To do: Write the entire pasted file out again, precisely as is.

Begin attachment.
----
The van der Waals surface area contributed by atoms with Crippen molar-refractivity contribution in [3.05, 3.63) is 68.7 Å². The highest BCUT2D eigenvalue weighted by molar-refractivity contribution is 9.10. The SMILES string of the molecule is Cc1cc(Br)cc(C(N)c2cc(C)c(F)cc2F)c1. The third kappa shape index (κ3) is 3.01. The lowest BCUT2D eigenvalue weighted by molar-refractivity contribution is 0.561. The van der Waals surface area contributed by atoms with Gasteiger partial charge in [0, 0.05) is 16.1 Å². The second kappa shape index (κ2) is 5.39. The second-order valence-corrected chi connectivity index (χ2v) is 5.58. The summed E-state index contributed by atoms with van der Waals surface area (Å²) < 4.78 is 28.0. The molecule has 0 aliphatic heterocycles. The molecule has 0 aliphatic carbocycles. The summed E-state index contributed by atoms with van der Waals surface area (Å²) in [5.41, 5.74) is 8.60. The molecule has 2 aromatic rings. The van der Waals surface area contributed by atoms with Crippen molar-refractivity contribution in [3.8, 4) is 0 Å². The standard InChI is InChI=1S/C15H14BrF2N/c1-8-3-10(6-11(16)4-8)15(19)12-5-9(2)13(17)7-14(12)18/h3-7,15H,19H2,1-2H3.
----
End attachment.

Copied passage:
The van der Waals surface area contributed by atoms with Crippen molar-refractivity contribution in [3.05, 3.63) is 68.7 Å². The highest BCUT2D eigenvalue weighted by molar-refractivity contribution is 9.10. The SMILES string of the molecule is Cc1cc(Br)cc(C(N)c2cc(C)c(F)cc2F)c1. The third kappa shape index (κ3) is 3.01. The lowest BCUT2D eigenvalue weighted by molar-refractivity contribution is 0.561. The van der Waals surface area contributed by atoms with Gasteiger partial charge in [0, 0.05) is 16.1 Å². The second kappa shape index (κ2) is 5.39. The second-order valence-corrected chi connectivity index (χ2v) is 5.58. The summed E-state index contributed by atoms with van der Waals surface area (Å²) < 4.78 is 28.0. The molecule has 0 aliphatic heterocycles. The molecule has 0 aliphatic carbocycles. The summed E-state index contributed by atoms with van der Waals surface area (Å²) in [5.41, 5.74) is 8.60. The molecule has 2 aromatic rings. The van der Waals surface area contributed by atoms with Crippen molar-refractivity contribution in [3.8, 4) is 0 Å². The standard InChI is InChI=1S/C15H14BrF2N/c1-8-3-10(6-11(16)4-8)15(19)12-5-9(2)13(17)7-14(12)18/h3-7,15H,19H2,1-2H3.